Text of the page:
- Balloons are easily inhaled in attempts to inflate them and can become stuck in children’s throats. Balloons are responsible for more choking deaths among children than any other toy or children’s product. The PIRG found five balloon sets on store shelves from Dollar Tree (H2O Blasters – Water Balloons and Disney Princess Punchball Balloons), Party City (Mega Value Pack 12 Water Bomb Packs and Mega Value Pack 14 Latex Punch Balloons), and Dollar City Plus (Party Balloons - 10) that are either marketed to children under eight or have misleading warning labels that make it appear that they are safe for children between ages three and eight.
- Data-Collecting Toys: As toymakers produce more and more products that are part of the “Internet of Things,” data collection and the sharing of consumer information become greater concerns. For example, the PIRG lists a doll, “My Friend Cayla,” found at Wal-Mart and Kohl’s, which has been banned in Germany for privacy violations and is the subject of a complaint by several consumer groups to the U.S. Federal Trade Commission because it may violate the Children’s Online Privacy Protection Act. In July, the Federal Bureau of Investigation (FBI) issued a warning to consumers to “consider cybersecurity prior to introducing smart, interactive, internet-connected toys into their homes.”
Ana Lia Graciano, MD, pediatric critical care specialist at the University of Maryland Children’s Hospital at the University of Maryland Medical Center and associate professor of pediatrics at the University of Maryland School of Medicine, advises parents:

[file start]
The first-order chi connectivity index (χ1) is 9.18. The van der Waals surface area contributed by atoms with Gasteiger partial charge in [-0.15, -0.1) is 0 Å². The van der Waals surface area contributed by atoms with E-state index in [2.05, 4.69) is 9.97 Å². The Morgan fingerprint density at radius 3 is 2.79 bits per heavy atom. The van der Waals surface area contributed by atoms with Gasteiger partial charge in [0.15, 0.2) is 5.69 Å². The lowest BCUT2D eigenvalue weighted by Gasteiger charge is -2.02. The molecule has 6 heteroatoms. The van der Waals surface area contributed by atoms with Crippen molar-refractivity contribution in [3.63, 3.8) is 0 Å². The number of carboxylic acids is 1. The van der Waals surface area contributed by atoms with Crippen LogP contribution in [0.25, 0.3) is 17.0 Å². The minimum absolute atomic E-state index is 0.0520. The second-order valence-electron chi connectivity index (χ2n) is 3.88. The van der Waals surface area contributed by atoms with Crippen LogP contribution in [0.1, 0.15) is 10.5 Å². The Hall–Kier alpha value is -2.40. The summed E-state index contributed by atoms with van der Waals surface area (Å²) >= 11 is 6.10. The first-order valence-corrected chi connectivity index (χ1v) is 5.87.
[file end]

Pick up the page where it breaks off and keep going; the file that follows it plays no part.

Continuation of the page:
- If your child is choking, call 911.
- Even low levels of lead in blood has been shown to affect IQ, ability to pay attention and academic achievement. Remove from your home any toys that have been recalled for lead and stay up to date on current recalls by visiting the Consumer Product Safety Commission’s website.
- If you see your child with a toy in his or her mouth, remove it immediately.
- If you think your child may have ingested a toy or part of a toy, even though they may seem fine, call your pediatrician or take your child to the emergency room immediately; an x-ray will usually show it.
- Keep magnets, batteries, beads, small lights, and other small toy parts away from children.
“Our leaders and consumer watchdogs need to do more to protect our youngest consumers from the hazards of unsafe toys. No child should ever be injured, get sick or die from playing with a dangerous toy,” said Gowda. “The CPSC, manufacturers, and retailers should classify all fidget spinners as children’s products and hold them to federal lead limits. It’s simple common sense. And to prevent children from being exposed to lead-laden toys in the future, the CPSC needs to revise its loose and arbitrary regulations for determining the age range of a product.”
Even though many hoverboards have been taken off store shelves over the past year, they continue to pose dangers to children. Earlier this year, two young girls and a firefighter tragically died from a house fire that was believed to be caused by a hoverboard that was charging and overheated. And just last month, another house fire was believed to be caused by a hoverboard. Numerous hoverboards continue to be recalled by the CPSC for faulty battery packs.